In these strange times of coronavirus and self isolation, the Government has authorized one solitary daily exercise for us all so long as social distancing measures of two metres are maintained.
As I set off on my daily run, alone yesterday, I had not gone so far when I tripped and fell on the side of the road. I was able to save myself from harm by directing my fall onto the grass verge on the side of the road.
The fall affected my pace and my mindset and for a period unsettled my thinking as I was required by self to take more care of my physical well-being, when my intention during my run is primarily to nurture my emotional well-being.
The route back to my start point was a long run along the beautiful canal which is local to my home. It was difficult to maintain the required social distancing requirement, as set out by the Government due to the narrowness of the paths in part.
I was constantly pulling in to the left by the wall or to the right by the edge of the water to allow other walkers and cyclists and runners and dog-walkers to pass by.
As I approached the end of my run, I noticed a young couple walking ahead of me, orientated to the left by the wall. I instinctively pulled out to the right by the grass verge on the canal-side edge and as I drew close behind them, I suddenly lost my footing and I slipped and fell onto the stony path.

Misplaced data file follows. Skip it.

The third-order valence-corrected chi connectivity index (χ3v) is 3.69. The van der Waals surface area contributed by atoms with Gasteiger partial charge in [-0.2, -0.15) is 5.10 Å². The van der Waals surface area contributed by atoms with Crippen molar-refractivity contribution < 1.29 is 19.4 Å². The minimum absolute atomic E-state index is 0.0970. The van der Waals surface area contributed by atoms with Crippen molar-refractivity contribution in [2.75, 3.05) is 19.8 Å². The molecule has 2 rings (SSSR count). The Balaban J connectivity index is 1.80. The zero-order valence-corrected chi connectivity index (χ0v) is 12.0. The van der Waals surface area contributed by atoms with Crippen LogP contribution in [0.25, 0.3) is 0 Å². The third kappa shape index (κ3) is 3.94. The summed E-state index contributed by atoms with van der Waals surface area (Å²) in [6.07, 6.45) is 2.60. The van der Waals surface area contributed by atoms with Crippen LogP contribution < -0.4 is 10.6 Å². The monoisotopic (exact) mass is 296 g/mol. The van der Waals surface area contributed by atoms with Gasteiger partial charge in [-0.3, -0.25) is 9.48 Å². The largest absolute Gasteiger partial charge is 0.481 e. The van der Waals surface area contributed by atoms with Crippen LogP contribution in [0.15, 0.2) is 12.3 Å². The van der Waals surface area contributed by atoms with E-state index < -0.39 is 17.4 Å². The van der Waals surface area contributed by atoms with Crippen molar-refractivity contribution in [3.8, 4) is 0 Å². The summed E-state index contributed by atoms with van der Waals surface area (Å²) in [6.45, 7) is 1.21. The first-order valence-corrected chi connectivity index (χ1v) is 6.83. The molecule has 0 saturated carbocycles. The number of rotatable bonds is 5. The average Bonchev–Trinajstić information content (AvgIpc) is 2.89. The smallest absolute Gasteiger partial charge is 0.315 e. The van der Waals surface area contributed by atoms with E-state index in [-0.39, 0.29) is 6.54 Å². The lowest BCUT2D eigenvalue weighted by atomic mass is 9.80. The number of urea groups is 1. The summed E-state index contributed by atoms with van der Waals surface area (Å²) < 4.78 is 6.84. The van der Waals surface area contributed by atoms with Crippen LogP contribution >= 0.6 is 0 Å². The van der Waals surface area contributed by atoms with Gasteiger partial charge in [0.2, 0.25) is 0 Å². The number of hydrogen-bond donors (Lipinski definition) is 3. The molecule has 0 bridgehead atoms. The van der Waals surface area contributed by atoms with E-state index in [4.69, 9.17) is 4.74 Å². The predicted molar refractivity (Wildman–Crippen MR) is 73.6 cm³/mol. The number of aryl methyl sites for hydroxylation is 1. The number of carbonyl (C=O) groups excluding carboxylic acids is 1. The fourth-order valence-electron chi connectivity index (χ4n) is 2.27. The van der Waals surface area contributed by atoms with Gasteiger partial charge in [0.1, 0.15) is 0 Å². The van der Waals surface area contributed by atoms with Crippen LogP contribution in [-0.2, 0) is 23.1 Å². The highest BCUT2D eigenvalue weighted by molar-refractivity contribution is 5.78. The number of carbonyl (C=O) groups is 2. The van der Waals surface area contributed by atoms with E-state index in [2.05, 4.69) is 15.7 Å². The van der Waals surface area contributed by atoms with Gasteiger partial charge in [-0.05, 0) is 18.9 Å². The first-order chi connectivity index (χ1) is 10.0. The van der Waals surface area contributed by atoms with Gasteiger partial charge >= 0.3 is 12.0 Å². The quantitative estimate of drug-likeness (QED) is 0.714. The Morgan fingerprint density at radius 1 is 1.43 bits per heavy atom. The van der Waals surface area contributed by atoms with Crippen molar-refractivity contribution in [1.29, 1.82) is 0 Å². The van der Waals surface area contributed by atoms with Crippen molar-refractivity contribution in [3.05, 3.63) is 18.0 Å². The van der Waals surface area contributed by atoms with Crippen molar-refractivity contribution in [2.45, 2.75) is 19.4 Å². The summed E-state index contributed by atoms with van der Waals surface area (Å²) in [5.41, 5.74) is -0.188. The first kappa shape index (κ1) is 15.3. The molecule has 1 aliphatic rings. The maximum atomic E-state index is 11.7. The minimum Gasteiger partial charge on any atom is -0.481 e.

As I fell, I felt my legs swung under me to the right down the edge of the verge with a force and momentum that I could not stop, so that my legs, lead by my feet entered the water in a bizarre fashion that resulted in me landing upright, on my feet up to my knees in the canal.
The young couple were alarmed, and I was shocked to say the least and the young girl came over to pull me out, but I politely declined and I appealed to her to maintain the social distance between us, for her sake.
I could not find anything on the ground to hold onto, to pull myself out of the canal and I struggled to get a footing on the steep-ish bank.
The young man came over, alarmed at my predicament, but I again appealed to him to maintain the social distance between us, for his sake.
Eventually I hauled myself out and managed to upright myself on the path. Some kind people called out to check that I was alright. I thanked them for their kindness and assured them that I was ok, despite feeling shaken and upset and cut on my knees and hands.
I squelched along the path, but I noticed that the young couple had pulled aside to wait for me to pass them. I started to run, my rhythm seriously dented, and as I passed the couple I waved happily, feeling anything but happy, to assure them that I was ok.
In these times of pandemic, I experienced genuine care and support from those around me. This of course fell completely apart when I arrived home and news of my misfortune hit the family whats-app group resulting a sense of hilarity and story-telling which lasted the whole day through.